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Richard Barsotti

Sept. 28th. 2011


The ignition timing of the four stroke, V-twin outlined below has one set of contact points, one capacitor (condenser), and a pair of spark plugs firing from a single coil each time the points open. The included angle between the cylinders is 45 degrees; common to Harley-Davidson, but would apply to 42, 47.5, 50, 55, 60, 72, or 90 degree twins delivering a "wasted spark". Although the cylinder splay of the final angle given would be more aptly called an "L" configuration. Furthermore, the method of producing spark voltage can be battery or magneto. The magneto can be either of two versions: rotating magnet (Bosch, Fairbanks Morris), or rotating armature (Lucas with its characteristic contact-breaker cam ring).

The timing shaft having a drive gear within the right side crankcase rotates at 1/2 crankshaft speed. A contact-breaker cam with two lobes of unequal arc length and hence, unequal duration that the points are open is attached to the shaft's end housed within the magneto or circuit breaker body. Both lobes open the points to the same air-gap width (0.014"-0.015" magneto & 0.022 battery). However, the rear cylinder lobe having the greater arc length holds the points open longer. The ramps of the two lobes are of equal length so the points remain closed for exactly the same time. This enables the capacitor voltage to build the same value before each firing when the points open.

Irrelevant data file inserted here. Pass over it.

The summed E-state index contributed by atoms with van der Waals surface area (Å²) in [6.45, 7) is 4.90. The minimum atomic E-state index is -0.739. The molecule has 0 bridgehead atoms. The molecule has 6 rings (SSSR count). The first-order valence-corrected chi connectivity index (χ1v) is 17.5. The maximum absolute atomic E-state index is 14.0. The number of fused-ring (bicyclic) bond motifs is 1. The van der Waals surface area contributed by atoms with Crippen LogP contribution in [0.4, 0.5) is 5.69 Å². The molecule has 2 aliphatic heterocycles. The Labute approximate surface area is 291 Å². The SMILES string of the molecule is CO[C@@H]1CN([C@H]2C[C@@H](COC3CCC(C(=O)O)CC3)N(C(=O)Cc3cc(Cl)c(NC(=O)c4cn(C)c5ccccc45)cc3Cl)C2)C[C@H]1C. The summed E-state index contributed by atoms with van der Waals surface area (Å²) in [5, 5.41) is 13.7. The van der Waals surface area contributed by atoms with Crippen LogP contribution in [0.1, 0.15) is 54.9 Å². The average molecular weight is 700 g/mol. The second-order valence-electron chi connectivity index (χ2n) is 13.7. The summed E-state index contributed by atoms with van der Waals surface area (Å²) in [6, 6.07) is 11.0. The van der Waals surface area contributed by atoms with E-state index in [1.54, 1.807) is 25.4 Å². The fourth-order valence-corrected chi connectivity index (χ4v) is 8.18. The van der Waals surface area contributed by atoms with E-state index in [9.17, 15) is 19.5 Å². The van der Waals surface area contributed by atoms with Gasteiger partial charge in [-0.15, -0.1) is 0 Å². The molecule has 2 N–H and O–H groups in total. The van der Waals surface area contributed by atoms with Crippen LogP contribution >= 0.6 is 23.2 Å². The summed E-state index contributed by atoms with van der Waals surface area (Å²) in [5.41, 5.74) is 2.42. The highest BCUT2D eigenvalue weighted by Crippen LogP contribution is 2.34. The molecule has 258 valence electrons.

The differential arc lengths of the cam lobes are necessary because of the unequal time between cylinder firings. The crankshaft, with its two massive flywheels rotates 405 degrees from the power stroke of the rear cylinder to the power stroke of the front cylinder. To complete the requisite 720 degrees of four stroke rotation, the flywheels rotate only 315 degrees from the front cylinder power stroke to the rear cylinder power stroke: 405 degrees - 45 degrees = 360 degrees & 315 degrees + 45 degrees = 360 degrees. Recalling that the timer shaft rotates at half crank speed the cam lobe with the greater arc length rotates 202.5 degrees from when the points open to fire the rear cylinder to when they open to fire the front cylinder. Subsequently, only 157.5 degrees of lobe rotation occurs from the time the points open to fire the front cylinder to when the rear cylinder fires: 202.5 degrees - 157.5 degrees = 45 degrees. Thus the lobe for the rear cylinder (with its greater arc length), keeps the points open 45 degrees longer than the front cylinder lobe, but each has equal time (equal ramp length) to build capacitor voltage.

Ignition timing on an older Harley must therefore be set so that he breaker-cam lobe with greater arc length opens the points for the rear cylinder. The shorter duration lobe, of course, should be set to open the points firing the front cylinder. Reversing the timing would alter ignition so completely that at best, the engine would run on one cylinder, if it even started. When restoring a motorcycle engine that uses a rotating armature magneto with a cam ring rather than lobe, e.g., a 50 degree Vincent, there must be a match between the ring and vee angle and also correct ring orientation. If careful attention is not paid to the latter then, in effect, one would reverse the timing with very frustrating results.

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